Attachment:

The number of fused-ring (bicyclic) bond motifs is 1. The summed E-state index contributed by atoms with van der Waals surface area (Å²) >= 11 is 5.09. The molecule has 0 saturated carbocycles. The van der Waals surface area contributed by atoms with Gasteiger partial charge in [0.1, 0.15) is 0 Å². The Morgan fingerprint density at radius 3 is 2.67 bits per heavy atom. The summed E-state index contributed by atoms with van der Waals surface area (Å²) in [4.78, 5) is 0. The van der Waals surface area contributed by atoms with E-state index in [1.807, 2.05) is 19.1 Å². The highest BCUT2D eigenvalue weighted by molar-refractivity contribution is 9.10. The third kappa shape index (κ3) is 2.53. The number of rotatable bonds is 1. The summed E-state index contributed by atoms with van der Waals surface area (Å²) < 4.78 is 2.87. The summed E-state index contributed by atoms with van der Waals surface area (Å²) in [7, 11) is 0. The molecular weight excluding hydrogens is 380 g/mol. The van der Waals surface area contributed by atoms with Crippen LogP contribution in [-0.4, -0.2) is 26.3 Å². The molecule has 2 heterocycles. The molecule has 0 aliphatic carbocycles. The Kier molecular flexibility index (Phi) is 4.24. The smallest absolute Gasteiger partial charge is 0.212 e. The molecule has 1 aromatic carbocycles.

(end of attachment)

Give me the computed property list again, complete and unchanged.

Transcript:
The number of fused-ring (bicyclic) bond motifs is 1. The summed E-state index contributed by atoms with van der Waals surface area (Å²) >= 11 is 5.09. The molecule has 0 saturated carbocycles. The van der Waals surface area contributed by atoms with Gasteiger partial charge in [0.1, 0.15) is 0 Å². The Morgan fingerprint density at radius 3 is 2.67 bits per heavy atom. The summed E-state index contributed by atoms with van der Waals surface area (Å²) in [4.78, 5) is 0. The van der Waals surface area contributed by atoms with E-state index in [1.807, 2.05) is 19.1 Å². The highest BCUT2D eigenvalue weighted by molar-refractivity contribution is 9.10. The third kappa shape index (κ3) is 2.53. The number of rotatable bonds is 1. The summed E-state index contributed by atoms with van der Waals surface area (Å²) < 4.78 is 2.87. The summed E-state index contributed by atoms with van der Waals surface area (Å²) in [7, 11) is 0. The molecular weight excluding hydrogens is 380 g/mol. The van der Waals surface area contributed by atoms with Crippen LogP contribution in [-0.4, -0.2) is 26.3 Å². The molecule has 2 heterocycles. The molecule has 0 aliphatic carbocycles. The Kier molecular flexibility index (Phi) is 4.24. The smallest absolute Gasteiger partial charge is 0.212 e. The molecule has 1 aromatic carbocycles.